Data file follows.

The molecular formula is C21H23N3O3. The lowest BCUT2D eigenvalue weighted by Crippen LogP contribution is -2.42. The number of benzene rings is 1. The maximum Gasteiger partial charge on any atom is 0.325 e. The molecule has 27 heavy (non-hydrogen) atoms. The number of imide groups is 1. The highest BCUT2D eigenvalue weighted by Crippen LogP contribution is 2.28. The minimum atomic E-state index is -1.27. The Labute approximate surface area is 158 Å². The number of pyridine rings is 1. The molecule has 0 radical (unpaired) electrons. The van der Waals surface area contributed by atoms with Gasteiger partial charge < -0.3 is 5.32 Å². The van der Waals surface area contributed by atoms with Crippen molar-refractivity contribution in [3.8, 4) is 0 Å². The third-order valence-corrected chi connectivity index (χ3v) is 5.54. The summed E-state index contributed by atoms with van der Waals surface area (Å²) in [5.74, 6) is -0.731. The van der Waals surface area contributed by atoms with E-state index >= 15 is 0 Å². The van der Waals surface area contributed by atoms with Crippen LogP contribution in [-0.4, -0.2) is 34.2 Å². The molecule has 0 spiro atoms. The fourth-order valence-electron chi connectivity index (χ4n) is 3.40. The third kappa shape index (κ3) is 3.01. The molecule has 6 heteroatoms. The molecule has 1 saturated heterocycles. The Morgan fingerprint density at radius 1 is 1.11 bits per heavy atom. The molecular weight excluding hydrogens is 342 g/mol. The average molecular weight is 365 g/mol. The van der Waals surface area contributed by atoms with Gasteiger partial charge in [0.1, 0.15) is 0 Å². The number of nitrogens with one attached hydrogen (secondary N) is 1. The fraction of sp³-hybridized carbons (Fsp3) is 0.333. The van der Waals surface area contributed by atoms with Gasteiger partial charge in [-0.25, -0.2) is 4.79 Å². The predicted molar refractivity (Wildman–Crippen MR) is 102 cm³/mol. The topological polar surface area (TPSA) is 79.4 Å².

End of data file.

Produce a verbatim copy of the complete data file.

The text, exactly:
The molecular formula is C21H23N3O3. The lowest BCUT2D eigenvalue weighted by Crippen LogP contribution is -2.42. The number of benzene rings is 1. The maximum Gasteiger partial charge on any atom is 0.325 e. The molecule has 27 heavy (non-hydrogen) atoms. The number of imide groups is 1. The highest BCUT2D eigenvalue weighted by Crippen LogP contribution is 2.28. The minimum atomic E-state index is -1.27. The Labute approximate surface area is 158 Å². The number of pyridine rings is 1. The molecule has 0 radical (unpaired) electrons. The van der Waals surface area contributed by atoms with Gasteiger partial charge < -0.3 is 5.32 Å². The van der Waals surface area contributed by atoms with Crippen molar-refractivity contribution in [3.8, 4) is 0 Å². The third-order valence-corrected chi connectivity index (χ3v) is 5.54. The summed E-state index contributed by atoms with van der Waals surface area (Å²) in [5.74, 6) is -0.731. The van der Waals surface area contributed by atoms with E-state index >= 15 is 0 Å². The van der Waals surface area contributed by atoms with Crippen LogP contribution in [-0.4, -0.2) is 34.2 Å². The molecule has 0 spiro atoms. The fourth-order valence-electron chi connectivity index (χ4n) is 3.40. The third kappa shape index (κ3) is 3.01. The molecule has 6 heteroatoms. The molecule has 1 saturated heterocycles. The Morgan fingerprint density at radius 1 is 1.11 bits per heavy atom. The molecular weight excluding hydrogens is 342 g/mol. The average molecular weight is 365 g/mol. The van der Waals surface area contributed by atoms with Gasteiger partial charge in [0.1, 0.15) is 0 Å². The number of nitrogens with one attached hydrogen (secondary N) is 1. The fraction of sp³-hybridized carbons (Fsp3) is 0.333. The van der Waals surface area contributed by atoms with Gasteiger partial charge in [-0.25, -0.2) is 4.79 Å². The predicted molar refractivity (Wildman–Crippen MR) is 102 cm³/mol. The topological polar surface area (TPSA) is 79.4 Å².